Amateur Poet

by Robert W Service

You see that sheaf of slender books
Upon the topmost shelf,
At which no browser ever looks,
Because they’re by . . . myself;
They’re neatly bound in navy blue,
But no one ever heeds;
Their print is clear and candid too,
Yet no one ever reads.

Poor wistful books! How much they cost
To me in time and gold!
I count them now as labour lost,
For none I ever sold;
No copy could I give away,
For all my friends would shrink,
And look at me as if to say:
“What waste of printer’s ink!”

And as I gaze at them on high,
Although my eyes are sad,
I cannot help but breathe a sigh
To think what joy I had –
What ecstasy as I would seek
To make my rhyme come right,
And find at last the phrase unique
Flash fulgent in my sight.

Maybe that rapture was my gain
Far more than cheap success;
So I’ll forget my striving vain,
And blot out bitterness.
Oh records of my radiant youth,
No broken heart I’ll rue,
For all my best of love and truth
Is there, alive in you

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Oh, how wonderful that we now have the internet
where we can share our poems with the world
and it doesn’t cost us a mint!

Book Review Blogs

Welcome to the weekend, everyone! After days of cloudy skies and two disconcerting white blankets of snow this week, today we have sunshine again. Our birds are almost all back and we hope that spring has come at last.

On Saturdays it’s my goal to write a book review, or an article on some other blogger. Today I’ll cover both. Over the past few months I’ve met some interesting bloggers who do book reviews so, for those of you who are avid readers, I’ll post these links today.

Alyssa at “To Read Next” does a review on the book All the Light We Cannot See and gives it a “five-thumbs-up rating” (says Mrs Malaprop.) Click here to read.

The Redheaded Book Lover does a review the intriguingly titled, The Peculiar Life of a Lonely Postman by Denis Thériault. Read it here.
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And Sam has just started Bedtime Book Blog where she reviews the bedtime story books she’s reading to her five-year-old twins. I think it’s a great idea for concerned moms to share info on children’s books. Here she reviews the works of children’s author Roald Dahl

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Please note:
I haven’t read every post on each of these blogs, so can’t say I endorse everything these writers have posted, or will post.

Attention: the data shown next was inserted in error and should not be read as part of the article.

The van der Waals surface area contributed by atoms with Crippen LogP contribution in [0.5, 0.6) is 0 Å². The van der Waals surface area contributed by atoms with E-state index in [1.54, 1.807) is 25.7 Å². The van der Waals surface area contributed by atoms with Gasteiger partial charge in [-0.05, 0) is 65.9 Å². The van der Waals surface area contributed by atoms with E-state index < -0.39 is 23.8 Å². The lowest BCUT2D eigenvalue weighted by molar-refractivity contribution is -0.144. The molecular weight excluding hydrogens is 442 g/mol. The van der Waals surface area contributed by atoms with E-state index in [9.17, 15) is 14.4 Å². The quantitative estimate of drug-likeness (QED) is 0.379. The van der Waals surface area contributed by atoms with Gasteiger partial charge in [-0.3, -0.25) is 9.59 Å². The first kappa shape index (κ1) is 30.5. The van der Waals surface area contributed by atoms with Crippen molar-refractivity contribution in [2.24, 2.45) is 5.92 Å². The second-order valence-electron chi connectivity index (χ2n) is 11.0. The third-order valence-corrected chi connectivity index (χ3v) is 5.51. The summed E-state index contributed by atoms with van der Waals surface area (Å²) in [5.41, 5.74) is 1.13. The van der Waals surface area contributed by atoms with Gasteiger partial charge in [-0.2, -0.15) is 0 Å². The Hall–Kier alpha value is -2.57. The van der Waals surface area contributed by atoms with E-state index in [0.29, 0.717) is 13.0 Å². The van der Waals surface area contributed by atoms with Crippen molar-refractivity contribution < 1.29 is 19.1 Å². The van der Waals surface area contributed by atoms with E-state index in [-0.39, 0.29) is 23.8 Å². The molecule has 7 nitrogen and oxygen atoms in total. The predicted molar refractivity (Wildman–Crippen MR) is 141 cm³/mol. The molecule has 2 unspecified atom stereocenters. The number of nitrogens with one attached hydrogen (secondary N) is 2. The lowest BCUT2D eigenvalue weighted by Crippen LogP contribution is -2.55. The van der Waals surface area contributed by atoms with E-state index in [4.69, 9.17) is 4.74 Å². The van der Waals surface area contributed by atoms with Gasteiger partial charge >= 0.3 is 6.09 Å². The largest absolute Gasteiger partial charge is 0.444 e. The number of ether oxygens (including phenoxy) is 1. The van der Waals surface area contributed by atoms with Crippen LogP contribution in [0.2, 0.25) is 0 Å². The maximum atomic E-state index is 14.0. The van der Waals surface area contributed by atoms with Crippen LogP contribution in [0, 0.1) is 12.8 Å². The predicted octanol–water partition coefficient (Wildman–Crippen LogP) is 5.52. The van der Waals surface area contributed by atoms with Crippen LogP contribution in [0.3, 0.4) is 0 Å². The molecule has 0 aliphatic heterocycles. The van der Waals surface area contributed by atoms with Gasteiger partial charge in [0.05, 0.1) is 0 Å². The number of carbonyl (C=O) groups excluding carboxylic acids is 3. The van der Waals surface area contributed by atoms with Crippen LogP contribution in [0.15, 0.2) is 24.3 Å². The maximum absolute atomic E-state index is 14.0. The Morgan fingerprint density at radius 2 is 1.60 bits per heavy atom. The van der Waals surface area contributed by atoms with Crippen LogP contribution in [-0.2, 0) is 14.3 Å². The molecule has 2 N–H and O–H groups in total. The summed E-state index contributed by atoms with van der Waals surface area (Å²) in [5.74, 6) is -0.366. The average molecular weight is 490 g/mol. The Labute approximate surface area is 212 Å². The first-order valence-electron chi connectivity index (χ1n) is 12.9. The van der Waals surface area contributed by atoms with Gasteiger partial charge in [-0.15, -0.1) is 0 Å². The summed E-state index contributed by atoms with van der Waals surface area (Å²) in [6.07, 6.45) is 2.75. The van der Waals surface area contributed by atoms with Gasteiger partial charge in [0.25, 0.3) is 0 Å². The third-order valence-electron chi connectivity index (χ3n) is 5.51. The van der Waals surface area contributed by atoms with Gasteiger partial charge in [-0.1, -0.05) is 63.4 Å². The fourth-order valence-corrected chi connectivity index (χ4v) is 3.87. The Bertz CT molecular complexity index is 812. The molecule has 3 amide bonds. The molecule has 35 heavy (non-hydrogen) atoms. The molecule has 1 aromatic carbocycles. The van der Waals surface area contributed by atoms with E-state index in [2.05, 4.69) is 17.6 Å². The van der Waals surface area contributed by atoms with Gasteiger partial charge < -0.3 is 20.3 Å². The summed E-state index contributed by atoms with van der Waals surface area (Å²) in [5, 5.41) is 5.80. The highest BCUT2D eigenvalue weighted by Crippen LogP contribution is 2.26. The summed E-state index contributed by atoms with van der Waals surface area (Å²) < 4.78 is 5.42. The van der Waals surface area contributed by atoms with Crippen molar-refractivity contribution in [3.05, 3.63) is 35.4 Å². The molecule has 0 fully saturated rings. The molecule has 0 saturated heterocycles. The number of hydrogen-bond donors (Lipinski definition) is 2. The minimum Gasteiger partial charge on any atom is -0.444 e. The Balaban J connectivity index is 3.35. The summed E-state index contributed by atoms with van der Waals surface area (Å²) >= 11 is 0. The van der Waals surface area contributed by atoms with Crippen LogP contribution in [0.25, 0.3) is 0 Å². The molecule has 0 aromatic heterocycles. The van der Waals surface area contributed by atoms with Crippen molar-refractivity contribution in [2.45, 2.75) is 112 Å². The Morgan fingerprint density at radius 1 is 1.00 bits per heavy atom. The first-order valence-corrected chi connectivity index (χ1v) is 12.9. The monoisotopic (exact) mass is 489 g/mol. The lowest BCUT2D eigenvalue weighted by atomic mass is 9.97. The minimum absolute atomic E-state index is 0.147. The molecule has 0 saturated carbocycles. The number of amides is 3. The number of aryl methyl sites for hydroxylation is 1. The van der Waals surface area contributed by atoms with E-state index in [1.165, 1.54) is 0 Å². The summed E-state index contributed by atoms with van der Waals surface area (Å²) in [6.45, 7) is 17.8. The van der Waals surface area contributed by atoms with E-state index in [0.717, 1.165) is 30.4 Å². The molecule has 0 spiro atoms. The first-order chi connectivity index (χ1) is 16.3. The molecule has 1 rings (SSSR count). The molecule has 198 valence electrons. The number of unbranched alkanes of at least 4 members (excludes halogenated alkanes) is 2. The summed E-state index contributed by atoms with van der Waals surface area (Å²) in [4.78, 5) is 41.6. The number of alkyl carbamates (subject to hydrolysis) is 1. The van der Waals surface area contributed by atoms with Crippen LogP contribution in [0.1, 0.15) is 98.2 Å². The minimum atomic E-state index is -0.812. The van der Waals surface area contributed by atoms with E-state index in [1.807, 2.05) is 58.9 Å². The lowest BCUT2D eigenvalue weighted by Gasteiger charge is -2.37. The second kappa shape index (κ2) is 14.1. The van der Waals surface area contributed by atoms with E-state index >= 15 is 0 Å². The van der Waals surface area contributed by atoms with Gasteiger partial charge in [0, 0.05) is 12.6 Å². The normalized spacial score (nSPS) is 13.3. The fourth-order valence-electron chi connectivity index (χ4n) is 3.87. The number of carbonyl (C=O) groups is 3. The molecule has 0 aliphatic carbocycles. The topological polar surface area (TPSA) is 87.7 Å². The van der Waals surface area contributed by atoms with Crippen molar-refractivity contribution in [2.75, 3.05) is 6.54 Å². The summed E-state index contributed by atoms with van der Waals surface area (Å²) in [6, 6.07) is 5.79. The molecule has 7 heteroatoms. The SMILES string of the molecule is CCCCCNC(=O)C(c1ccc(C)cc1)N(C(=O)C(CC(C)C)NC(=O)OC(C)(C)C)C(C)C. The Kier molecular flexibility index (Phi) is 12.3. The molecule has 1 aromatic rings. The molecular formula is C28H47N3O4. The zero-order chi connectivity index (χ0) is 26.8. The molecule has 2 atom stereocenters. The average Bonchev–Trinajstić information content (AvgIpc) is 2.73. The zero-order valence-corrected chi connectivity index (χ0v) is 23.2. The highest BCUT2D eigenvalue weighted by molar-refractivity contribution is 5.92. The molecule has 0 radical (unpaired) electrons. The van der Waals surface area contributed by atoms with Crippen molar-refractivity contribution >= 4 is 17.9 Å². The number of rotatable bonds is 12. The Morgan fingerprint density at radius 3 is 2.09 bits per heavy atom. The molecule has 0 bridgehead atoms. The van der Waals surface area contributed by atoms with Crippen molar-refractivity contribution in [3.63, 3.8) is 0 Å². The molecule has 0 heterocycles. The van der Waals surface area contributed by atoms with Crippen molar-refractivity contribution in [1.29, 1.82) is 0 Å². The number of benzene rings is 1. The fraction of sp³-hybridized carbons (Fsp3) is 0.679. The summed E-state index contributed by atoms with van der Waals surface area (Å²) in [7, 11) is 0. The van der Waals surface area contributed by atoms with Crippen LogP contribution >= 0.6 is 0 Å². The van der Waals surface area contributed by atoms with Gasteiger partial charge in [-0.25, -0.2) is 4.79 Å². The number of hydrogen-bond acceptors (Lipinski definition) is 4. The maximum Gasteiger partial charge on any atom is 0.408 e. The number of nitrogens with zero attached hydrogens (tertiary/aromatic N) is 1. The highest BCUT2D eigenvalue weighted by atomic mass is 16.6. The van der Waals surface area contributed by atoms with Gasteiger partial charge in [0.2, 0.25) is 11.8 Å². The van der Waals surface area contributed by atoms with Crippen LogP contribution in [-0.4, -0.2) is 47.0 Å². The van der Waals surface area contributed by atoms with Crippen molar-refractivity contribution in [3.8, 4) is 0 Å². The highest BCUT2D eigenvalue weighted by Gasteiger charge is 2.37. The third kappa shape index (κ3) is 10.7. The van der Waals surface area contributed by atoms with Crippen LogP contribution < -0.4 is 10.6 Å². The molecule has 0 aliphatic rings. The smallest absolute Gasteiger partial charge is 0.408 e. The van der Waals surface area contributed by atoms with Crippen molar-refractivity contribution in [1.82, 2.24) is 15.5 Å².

Six Drops of Sinister Sauce

Those of you who were children, or had children, around 1973, may remember Count Kook chanting his tried-and-true Monster recipe:
“Five drops of the essence of terror
six drops of sinister sauce…”

For some reason that little snippet popped into my head this morning, probably because I was searching for words to describe the tsunami rolling through my emotions. Too bad “opaque” wasn’t today’s Word Press prompt, because it fits so well.

As I awoke this morning, this wave threatened to submerge me. I detected a tinge of terror, certainly some sinister sauce — it goes so well with cancer scares! I’m getting a whiff of foreboding dissolved in a cup of anticipation, a handful of hope, a chunk of resignation. All in this boggling batter of suspended animation.

So what brought this on? I had a blood test yesterday in preparation for my check-up at the Cancer Clinic tomorrow. Up until now I haven’t given this visit too much anxious thought but the blood test somehow brought it all to the forefront again. What will the results be? Will I still be stabilized, or will my leukemic white cells be multiplying with gay abandon? How bad, how fast? Will I need more chemo before long, or will I be okay for a few more years?

Another cancer survivor, Stacey LePage, wrote in her blog about these same feelings, wanting to avoid the checkup-visit, not wanting to hear a verdict. Not wanting bad news to flood her plans for a happy summer. Read her article here.

Even though I’m not really fearing the visit or anticipating bad news, the impending arrival does something to my body chemistry. I saw this funny, numbing emotional wave of blue coming at me and I felt like crawling under the covers until I’ve heard the score. Then to top it all off I have a bothersome tooth, starting yesterday, and woke up from a nightmare this morning.

Thankfully the sun has come out, the birds are filling our morning with their songs, I’ve painted the swallow houses a friend built for me. Spring is my favorite time of year, especially when my swallow friends return to greet me — something I’ll write about more in another post. I’m happy to get their homes ready for them.

I have some blanket squares to sew together today, too. While I’m eager to put tomorrow’s visit behind me, come what may, I do have lots of cheerful things with which I can dispel this opaque feeling. And Stacey tells us in her recent post that she’s writing a memoir about her experiences as she battles stage-four ovarian cancer. She’s giving it the neat and very apt title: Overcoming Stage Fright.

Yes, something good really can come from life’s hardest, most painful lessons. That faith is what keeps us plodding on.